Welsh detectives are helping in a new attempt to track down the killer of backpacker Kirsty Jones, three years after her death.
Kirsty Jones was on a lone backpacking trip
The 23-year-old from Tredomen, near Brecon, mid Wales, was three months into a two-year trip around the world when she was raped and murdered in the Aree guesthouse in Chaing Mai, in northern Thailand, in August 2000.
A number of men have been arrested but released without charge and the murderer remains at large.
Dyfed-Powys Police officers have now been asked to interview a number of key witnesses in Britain, and international crime agency Interpol will carry out a worldwide search of DNA databases.
The force first became involved in the investigation in September 2001 after Kirsty's family became frustrated at the way Thai police were handling the hunt.
Officers then flew to Thailand to help collect samples for testing which were brought back the UK for DNA profiling of the killer.
Relatives were furious that local police had failed to seal off her bedroom at the hostel, allowing vital forensic evidence to be contaminated.
Speaking to BBC Wales on Thursday, Kirsty's mother Sue criticised the Thai police for not making better progress.
"They're very slow," she said. "They don't put the same importance into getting any anything done as we would over here.
"Every step is a small piece of progress, but it still seems we are an awfully long way off from us actually getting justice."
Not long after Kirsty's murder, Thai police arrested British-born guesthouse owner Andrew Gill, 33, after releasing a number of other suspects.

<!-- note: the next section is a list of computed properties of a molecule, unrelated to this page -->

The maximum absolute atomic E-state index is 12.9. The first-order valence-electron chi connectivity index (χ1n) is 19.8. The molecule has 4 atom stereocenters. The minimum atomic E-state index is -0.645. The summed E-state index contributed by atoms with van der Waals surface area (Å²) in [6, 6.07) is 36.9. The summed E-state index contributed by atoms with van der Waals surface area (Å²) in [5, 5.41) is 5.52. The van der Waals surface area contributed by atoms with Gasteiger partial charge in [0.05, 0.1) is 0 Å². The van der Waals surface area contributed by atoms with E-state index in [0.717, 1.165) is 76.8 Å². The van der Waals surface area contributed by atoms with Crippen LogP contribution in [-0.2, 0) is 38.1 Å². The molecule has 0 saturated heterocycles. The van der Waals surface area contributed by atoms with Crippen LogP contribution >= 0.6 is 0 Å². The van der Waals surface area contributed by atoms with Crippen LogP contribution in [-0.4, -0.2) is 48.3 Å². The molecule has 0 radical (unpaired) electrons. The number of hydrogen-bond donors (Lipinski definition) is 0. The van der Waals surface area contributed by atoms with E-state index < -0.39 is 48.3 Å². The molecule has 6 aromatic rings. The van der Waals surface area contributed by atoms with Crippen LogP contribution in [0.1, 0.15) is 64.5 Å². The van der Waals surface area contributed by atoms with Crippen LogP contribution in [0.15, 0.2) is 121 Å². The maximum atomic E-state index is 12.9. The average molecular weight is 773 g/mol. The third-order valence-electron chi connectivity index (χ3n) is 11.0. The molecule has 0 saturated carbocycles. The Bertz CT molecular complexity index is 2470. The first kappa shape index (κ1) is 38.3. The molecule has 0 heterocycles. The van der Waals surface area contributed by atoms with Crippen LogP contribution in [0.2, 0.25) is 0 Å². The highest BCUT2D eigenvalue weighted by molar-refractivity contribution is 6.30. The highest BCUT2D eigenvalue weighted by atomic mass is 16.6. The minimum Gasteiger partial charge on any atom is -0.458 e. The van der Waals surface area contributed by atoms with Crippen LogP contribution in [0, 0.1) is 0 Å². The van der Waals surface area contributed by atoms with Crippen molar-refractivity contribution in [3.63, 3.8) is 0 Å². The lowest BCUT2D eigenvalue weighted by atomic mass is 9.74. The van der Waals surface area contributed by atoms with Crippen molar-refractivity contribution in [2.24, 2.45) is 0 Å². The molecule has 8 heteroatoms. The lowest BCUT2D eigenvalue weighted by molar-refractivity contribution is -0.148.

But he had always vehemently denied any involvement in Kirsty's death and was subsequently released without charge.
Kirsty's parents have been frustrated by lack of progress
DNA tests on 11 suspects had ruled them out of any direct involvement in her death, leaving Thai authorities with no real suspect.
Then in February last year, five Thai police officers in January who were arrested in connection with the murder were released following the results of DNA tests.
And suspicions that a Thai police officer could have been repsonsible have now been ruled out.
The Royal Thai Police have come under heavy criticism for their handling of the inquiry which culminated with the chief investigator being removed from the case because of the lack of progress.
A new Thai police officer has been appointed to lead the investigation.
Detective Inspector Steve Hughson, of Dyfed-Powys Police said officers from Brecon were preparing to fly out to further the investigation.
"We have a piece of Kirsty's killer
in the DNA profile and we must ensure that the momentum of this inquiry is
maintained within Thailand and that every effort is made to identify her killer
and help her parents to understand why this tragedy happened," he said.
Interpol has confirmed it will be asking all countries which have DNA databases to carry out a search for matches, but Thailand does not have such a system.
The Welsh detectives will also interview four key witnesses who were in or near the guest house at the time of the killing.